broadsideblog

When Is Help Worth Paying For? The Creatives' Dilemma

In business on December 28, 2009 at 9:10 pm
A chimpanzee brain at the Science Museum London

Pick it, but for a price...Image via Wikipedia

Correct me, please, if I am wrong, but I suspect that engineers or dentists or plumbers or dry-cleaners, when meeting someone socially, don’t get: “Oh, can I ask your advice?” Do you actually show a DDS your molars or point to a stubborn spot on your sleeve? I doubt it. It would be weird and rude and intrusive.

Writers do get this question. All the time. Maybe because, y’know, it’s just writing.

People email me, and perhaps also to many others, out of the blue to “pick my brain” as though that were an activity I might enjoy and find satisfying. Yes, it’s flattering that people think you have something useful to offer them. Sure, one works hard to acquire some level of visibility and credibility. But I’m not emailing random Big Name Person to ask them for their help, free. I know it took them years of hard work and experience, perhaps costly travel and education and internships and apprenticeships, to acquire the very knowledge I wish I had. Why should they just hand it over to me gratis?

I also studied interior design for a few years, planning to leave journalism for that field. One of our classes was  focused on the legal issues designers face. Like being sued. We were warned, in all seriousness, not to hand out advice on anything too substantive lest the suggested curtains catch on fire or someone slips on that sisal or their kid got caught their thumb caught in the Knole sofa and they’d come after us for it. I also liked the basic message — we were experts and would bill for that time and expertise. Clients will ask for anything they think can get away with.

I’ve spent many years mentoring, helping, advising dozens of strangers, free. Not so much any more. I plan to retire and in order to do so need to retain control of my time, which, in addition to my skills, is all I have to offer in the intellectual marketplace.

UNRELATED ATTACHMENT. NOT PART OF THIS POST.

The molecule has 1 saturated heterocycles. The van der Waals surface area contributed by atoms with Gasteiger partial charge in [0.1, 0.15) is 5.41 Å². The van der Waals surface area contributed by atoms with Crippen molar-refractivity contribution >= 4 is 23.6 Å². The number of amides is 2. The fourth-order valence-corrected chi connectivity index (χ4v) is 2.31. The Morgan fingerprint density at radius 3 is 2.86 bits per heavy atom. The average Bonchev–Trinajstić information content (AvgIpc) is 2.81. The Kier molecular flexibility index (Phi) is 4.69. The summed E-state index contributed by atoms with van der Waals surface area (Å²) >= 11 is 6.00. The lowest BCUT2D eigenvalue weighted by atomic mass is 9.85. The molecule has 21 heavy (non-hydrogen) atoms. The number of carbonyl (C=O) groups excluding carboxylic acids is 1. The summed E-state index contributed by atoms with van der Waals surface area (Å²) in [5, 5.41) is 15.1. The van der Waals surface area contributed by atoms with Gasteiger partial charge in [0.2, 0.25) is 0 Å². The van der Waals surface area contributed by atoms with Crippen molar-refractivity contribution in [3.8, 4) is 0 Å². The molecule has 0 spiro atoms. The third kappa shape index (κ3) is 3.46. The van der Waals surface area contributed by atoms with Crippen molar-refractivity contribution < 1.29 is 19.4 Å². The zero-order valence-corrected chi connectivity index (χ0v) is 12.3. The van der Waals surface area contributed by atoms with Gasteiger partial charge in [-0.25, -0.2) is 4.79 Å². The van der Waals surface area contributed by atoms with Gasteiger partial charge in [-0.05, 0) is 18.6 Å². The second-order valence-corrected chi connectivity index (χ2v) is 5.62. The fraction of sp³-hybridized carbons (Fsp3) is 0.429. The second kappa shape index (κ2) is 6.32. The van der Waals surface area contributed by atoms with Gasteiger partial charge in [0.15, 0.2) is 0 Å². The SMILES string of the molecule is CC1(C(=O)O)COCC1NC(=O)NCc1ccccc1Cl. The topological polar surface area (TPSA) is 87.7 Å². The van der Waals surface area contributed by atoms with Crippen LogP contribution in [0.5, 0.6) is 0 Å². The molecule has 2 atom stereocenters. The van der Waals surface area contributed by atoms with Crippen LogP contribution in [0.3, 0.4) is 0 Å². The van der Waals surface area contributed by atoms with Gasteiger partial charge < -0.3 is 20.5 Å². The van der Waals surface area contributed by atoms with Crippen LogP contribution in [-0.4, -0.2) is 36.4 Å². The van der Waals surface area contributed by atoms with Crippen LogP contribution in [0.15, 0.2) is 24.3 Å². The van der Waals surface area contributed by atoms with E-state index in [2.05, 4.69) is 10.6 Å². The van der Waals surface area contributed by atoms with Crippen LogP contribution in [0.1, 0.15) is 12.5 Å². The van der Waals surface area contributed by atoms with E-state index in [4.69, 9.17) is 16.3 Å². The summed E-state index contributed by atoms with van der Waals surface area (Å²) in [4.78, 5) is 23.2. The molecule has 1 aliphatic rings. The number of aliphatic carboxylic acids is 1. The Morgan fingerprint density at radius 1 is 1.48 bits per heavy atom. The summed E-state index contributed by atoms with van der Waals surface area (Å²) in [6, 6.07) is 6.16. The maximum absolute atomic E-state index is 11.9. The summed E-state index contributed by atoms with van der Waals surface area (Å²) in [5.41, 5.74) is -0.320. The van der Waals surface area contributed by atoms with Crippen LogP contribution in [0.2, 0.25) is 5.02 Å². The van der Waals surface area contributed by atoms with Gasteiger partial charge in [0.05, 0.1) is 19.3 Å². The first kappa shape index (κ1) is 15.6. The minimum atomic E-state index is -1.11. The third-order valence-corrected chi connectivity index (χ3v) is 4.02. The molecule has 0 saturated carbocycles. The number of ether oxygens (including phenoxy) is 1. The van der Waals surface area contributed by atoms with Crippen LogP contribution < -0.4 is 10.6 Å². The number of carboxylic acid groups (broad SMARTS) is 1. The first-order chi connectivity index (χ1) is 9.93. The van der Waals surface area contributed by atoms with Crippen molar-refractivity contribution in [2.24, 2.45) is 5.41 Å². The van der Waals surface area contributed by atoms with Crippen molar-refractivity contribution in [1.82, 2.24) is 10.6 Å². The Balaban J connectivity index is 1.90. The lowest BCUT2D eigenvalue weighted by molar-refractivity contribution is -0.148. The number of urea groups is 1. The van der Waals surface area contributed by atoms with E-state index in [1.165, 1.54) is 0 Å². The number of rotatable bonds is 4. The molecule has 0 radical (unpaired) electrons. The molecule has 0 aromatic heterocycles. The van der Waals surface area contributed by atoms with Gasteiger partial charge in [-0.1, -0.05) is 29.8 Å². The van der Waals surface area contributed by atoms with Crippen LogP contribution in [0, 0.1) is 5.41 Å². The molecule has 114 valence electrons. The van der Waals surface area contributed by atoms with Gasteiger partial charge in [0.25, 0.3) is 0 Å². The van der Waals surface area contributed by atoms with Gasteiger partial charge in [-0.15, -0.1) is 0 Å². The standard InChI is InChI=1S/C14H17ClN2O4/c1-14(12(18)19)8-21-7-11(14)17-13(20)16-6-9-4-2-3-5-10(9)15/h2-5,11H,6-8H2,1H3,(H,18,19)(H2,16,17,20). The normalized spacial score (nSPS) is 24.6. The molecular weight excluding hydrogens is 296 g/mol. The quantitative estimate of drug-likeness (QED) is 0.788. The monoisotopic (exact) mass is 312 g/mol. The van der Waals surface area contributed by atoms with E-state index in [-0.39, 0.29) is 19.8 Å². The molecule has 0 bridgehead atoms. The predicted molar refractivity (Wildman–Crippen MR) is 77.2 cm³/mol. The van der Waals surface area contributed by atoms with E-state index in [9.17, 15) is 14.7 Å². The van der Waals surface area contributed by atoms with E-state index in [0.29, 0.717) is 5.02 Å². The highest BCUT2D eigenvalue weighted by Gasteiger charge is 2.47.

Here’s the challenge. I’ve already committed to serve on two volunteer boards, for several years, that take up a fair bit of unpaid time and attention. I enjoy giving back.

If you’re someone who really likes to help others succeed, as I genuinely do, and you like to be liked, as many of us do, yet you must carve out a decent freelance income from your well-developed, otherwise uncompensated skills, when and where do you draw that line?

Do you think, or find, that women have a harder time saying “no” to such requests? Do you feel any hesitation asking such questions?

  1. Your time, Caitlin, like that of any person who labors, is your own. The skills that come to you naturally, or that you develop with experience, are yours alone, to dispense as it pleases you. But I surmise that you know this, and that it is not the problem you have in mind.
    Is it difficult to say “no” when someone asks for assistance or advice? I think only when we fear the displeasure of others or hurt feelings. It is at times difficult for all artists to acknowledge, to truly believe, that self-esteem is the infant birthed by one’s competence and never the wily or biased opinions of others. You, Caitlin, are innately too kind.

  2. palavering, you’d be surprised — or not — how often people expect you to do this, because writing looks so easy and simple and, hey, how hard can it be?

    So, kind or not, it’s also an issue of respect, or its lack, for the skills that appear so easy. Everyone’s convinced they can just start writing, but few harbor similar fantasies about most other skills.

Leave a Reply

Fill in your details below or click an icon to log in:

WordPress.com Logo

You are commenting using your WordPress.com account. Log Out / Change )

Twitter picture

You are commenting using your Twitter account. Log Out / Change )

Facebook photo

You are commenting using your Facebook account. Log Out / Change )

Google+ photo

You are commenting using your Google+ account. Log Out / Change )

Connecting to %s

Follow

Get every new post delivered to your Inbox.

Join 12,052 other followers

%d bloggers like this: